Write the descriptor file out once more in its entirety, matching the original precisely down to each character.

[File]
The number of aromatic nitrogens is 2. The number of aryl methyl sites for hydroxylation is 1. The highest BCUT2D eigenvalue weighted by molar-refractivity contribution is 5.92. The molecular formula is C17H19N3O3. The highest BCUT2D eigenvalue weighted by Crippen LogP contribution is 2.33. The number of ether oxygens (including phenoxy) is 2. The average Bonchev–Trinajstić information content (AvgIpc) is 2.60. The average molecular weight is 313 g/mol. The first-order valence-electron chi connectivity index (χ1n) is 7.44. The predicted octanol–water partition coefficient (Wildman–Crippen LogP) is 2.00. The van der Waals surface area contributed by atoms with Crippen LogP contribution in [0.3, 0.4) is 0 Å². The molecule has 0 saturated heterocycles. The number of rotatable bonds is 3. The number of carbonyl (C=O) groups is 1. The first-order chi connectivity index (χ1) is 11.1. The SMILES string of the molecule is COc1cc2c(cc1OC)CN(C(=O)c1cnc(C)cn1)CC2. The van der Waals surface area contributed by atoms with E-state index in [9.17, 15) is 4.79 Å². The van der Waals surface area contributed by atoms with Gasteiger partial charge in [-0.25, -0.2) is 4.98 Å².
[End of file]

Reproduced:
The number of aromatic nitrogens is 2. The number of aryl methyl sites for hydroxylation is 1. The highest BCUT2D eigenvalue weighted by molar-refractivity contribution is 5.92. The molecular formula is C17H19N3O3. The highest BCUT2D eigenvalue weighted by Crippen LogP contribution is 2.33. The number of ether oxygens (including phenoxy) is 2. The average Bonchev–Trinajstić information content (AvgIpc) is 2.60. The average molecular weight is 313 g/mol. The first-order valence-electron chi connectivity index (χ1n) is 7.44. The predicted octanol–water partition coefficient (Wildman–Crippen LogP) is 2.00. The van der Waals surface area contributed by atoms with Crippen LogP contribution in [0.3, 0.4) is 0 Å². The molecule has 0 saturated heterocycles. The number of rotatable bonds is 3. The number of carbonyl (C=O) groups is 1. The first-order chi connectivity index (χ1) is 11.1. The SMILES string of the molecule is COc1cc2c(cc1OC)CN(C(=O)c1cnc(C)cn1)CC2. The van der Waals surface area contributed by atoms with E-state index in [9.17, 15) is 4.79 Å². The van der Waals surface area contributed by atoms with Gasteiger partial charge in [-0.25, -0.2) is 4.98 Å².